Looking at 2014 congressional races

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By Greg Romberg

What a difference a congressional election cycle can make! Two years ago, before the congressional district boundaries had even been finalized, Democratic candidates were off and running in the 2012 elections for three of the four congressional seats Republicans held in Colorado. Only Doug Lamborn, from the reliably Republican 5th Congressional District that is dominated by Colorado Springs, didn’t have an announced challenger.

National Democratic leaders had recruited the Democratic leaders of the Colorado General Assembly, Senate President Brandon Shaffer and House Minority Leader Sal Pace, to challenge Republicans Cory Gardner in District 4 and Scott Tipton in District 3. Democratic state Rep. Joe Miklosi was challenging Mike Coffman in the 6th.
Once the district boundaries were finalized, two of the races looked much different. The new 4th District became more advantageous for Gardner than it had been under the previous boundaries, and the 6th District went from a very safe Republican seat to one of the most evenly split districts between Republicans, Democrats and unaffiliated voters in the country. Late in 2011, Republican businessman Joe Coors organized a campaign to challenge Democratic incumbent Ed Perlmutter in the 7th District.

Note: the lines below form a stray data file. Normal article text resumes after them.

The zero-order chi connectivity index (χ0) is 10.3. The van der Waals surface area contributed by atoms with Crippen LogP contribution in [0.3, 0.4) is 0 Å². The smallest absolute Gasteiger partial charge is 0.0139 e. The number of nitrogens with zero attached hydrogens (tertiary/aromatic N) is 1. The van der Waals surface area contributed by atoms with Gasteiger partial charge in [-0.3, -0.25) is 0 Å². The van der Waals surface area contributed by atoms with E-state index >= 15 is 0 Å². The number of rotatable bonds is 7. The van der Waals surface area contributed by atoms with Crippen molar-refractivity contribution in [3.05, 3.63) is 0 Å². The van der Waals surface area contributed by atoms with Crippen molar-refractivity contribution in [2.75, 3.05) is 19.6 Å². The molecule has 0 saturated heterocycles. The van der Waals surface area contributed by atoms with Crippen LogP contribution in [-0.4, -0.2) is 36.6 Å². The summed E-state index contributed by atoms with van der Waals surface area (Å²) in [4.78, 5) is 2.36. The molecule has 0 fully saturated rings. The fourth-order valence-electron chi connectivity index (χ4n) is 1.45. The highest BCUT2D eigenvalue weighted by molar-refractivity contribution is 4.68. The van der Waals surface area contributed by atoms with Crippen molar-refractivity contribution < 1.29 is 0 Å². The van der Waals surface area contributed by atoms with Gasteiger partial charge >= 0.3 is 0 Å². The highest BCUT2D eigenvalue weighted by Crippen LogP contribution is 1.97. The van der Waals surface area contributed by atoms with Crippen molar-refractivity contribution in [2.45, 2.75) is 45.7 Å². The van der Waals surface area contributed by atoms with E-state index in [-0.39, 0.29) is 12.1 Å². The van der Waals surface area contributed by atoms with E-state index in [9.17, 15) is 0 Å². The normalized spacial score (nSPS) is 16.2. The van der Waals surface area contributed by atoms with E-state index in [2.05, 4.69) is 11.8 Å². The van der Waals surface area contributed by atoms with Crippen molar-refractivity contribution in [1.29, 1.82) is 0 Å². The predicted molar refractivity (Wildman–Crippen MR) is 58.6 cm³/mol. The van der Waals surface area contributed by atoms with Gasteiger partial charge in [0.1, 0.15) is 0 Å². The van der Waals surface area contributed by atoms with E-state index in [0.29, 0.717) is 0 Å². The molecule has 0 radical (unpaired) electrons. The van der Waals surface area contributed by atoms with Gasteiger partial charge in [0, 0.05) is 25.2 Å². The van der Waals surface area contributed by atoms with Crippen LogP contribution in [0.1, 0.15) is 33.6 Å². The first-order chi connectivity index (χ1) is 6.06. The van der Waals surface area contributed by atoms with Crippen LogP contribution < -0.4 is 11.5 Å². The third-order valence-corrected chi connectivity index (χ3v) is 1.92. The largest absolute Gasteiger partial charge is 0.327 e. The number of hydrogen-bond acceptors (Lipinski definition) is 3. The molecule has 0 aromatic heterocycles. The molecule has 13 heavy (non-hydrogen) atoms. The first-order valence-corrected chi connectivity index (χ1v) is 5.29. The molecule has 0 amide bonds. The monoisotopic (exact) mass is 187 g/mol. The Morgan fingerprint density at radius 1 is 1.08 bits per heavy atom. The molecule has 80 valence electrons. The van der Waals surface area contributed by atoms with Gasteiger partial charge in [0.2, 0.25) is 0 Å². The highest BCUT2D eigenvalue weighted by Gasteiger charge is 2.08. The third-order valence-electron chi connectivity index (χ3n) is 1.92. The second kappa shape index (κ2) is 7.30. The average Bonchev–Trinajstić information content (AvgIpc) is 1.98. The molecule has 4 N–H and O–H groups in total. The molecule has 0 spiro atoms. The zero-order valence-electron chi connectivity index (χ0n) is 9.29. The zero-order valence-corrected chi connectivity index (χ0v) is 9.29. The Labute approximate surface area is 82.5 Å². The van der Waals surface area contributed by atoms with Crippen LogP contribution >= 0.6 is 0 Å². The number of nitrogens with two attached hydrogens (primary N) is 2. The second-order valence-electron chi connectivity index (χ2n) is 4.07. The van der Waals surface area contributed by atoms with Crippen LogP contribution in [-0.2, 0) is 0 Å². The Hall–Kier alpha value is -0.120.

All the incumbents were re-elected, with only Coffman being seriously challenged.
As we enter the second half of 2013 and look toward the 2014 elections, things are very different than two years ago. Of Colorado’s seven congressional districts, there is only one announced challenger.
Former House speaker Andrew Romanoff, emboldened by Miklosi’s surprisingly close contest and the more favorable registration numbers, is running hard against Coffman. Despite a range of potential candidates who had expressed interest in running, Romanoff has managed to clear the deck of Democratic opponents. He and Coffman are both actively raising money and campaigning in what will undoubtedly be one of the most watched congressional races in the country. Romanoff will be a much more viable candidate than Miklosi, but Coffman will benefit by the race not being in a presidential election year. Miklosi benefited immensely by the fact that Arapahoe County was one of the most targeted counties in one of the most targeted states by the Obama presidential campaign.
There will undoubtedly be challengers in the other six congressional districts, but it appears that potential challengers recognize that it will be almost as difficult to beat Tipton, Gardner or Perlmutter as to challenge Lamborn or Democrats Diana DeGette or Jared Polis in the reliably Democratic 1st and 2nd Districts.

Greg Romberg is president of Romberg and Associates, a government relations and public affairs firm. He lives in Evergreen with his wife, Laurie, and three daughters.